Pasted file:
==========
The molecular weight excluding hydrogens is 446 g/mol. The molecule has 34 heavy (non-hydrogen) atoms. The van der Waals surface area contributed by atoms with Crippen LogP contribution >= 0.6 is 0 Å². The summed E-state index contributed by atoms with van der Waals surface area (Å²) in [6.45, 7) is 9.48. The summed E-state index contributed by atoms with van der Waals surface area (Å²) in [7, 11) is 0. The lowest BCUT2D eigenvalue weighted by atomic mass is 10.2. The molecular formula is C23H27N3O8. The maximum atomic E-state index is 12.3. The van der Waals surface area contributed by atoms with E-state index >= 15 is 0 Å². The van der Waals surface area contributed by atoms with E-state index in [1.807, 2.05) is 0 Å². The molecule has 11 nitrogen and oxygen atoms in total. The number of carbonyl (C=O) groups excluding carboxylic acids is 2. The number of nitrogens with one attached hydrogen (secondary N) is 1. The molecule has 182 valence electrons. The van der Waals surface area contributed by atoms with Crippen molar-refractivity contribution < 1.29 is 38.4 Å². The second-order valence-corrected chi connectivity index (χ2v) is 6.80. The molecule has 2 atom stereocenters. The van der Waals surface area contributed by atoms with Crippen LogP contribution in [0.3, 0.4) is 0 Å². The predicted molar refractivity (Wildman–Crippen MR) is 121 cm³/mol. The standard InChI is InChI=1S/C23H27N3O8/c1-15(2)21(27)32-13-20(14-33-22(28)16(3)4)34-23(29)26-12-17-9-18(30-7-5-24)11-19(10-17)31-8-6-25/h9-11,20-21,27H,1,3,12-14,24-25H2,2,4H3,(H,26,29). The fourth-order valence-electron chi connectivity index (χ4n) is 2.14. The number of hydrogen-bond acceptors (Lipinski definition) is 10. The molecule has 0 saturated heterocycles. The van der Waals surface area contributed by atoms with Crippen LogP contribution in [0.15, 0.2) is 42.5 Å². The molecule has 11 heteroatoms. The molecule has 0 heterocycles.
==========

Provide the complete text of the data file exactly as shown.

The molecular weight excluding hydrogens is 446 g/mol. The molecule has 34 heavy (non-hydrogen) atoms. The van der Waals surface area contributed by atoms with Crippen LogP contribution >= 0.6 is 0 Å². The summed E-state index contributed by atoms with van der Waals surface area (Å²) in [6.45, 7) is 9.48. The summed E-state index contributed by atoms with van der Waals surface area (Å²) in [7, 11) is 0. The lowest BCUT2D eigenvalue weighted by atomic mass is 10.2. The molecular formula is C23H27N3O8. The maximum atomic E-state index is 12.3. The van der Waals surface area contributed by atoms with E-state index >= 15 is 0 Å². The van der Waals surface area contributed by atoms with E-state index in [1.807, 2.05) is 0 Å². The molecule has 11 nitrogen and oxygen atoms in total. The number of carbonyl (C=O) groups excluding carboxylic acids is 2. The number of nitrogens with one attached hydrogen (secondary N) is 1. The molecule has 182 valence electrons. The van der Waals surface area contributed by atoms with Crippen molar-refractivity contribution < 1.29 is 38.4 Å². The second-order valence-corrected chi connectivity index (χ2v) is 6.80. The molecule has 2 atom stereocenters. The van der Waals surface area contributed by atoms with Crippen LogP contribution in [0.3, 0.4) is 0 Å². The predicted molar refractivity (Wildman–Crippen MR) is 121 cm³/mol. The standard InChI is InChI=1S/C23H27N3O8/c1-15(2)21(27)32-13-20(14-33-22(28)16(3)4)34-23(29)26-12-17-9-18(30-7-5-24)11-19(10-17)31-8-6-25/h9-11,20-21,27H,1,3,12-14,24-25H2,2,4H3,(H,26,29). The fourth-order valence-electron chi connectivity index (χ4n) is 2.14. The number of hydrogen-bond acceptors (Lipinski definition) is 10. The molecule has 0 saturated heterocycles. The van der Waals surface area contributed by atoms with Crippen LogP contribution in [0.15, 0.2) is 42.5 Å². The molecule has 11 heteroatoms. The molecule has 0 heterocycles.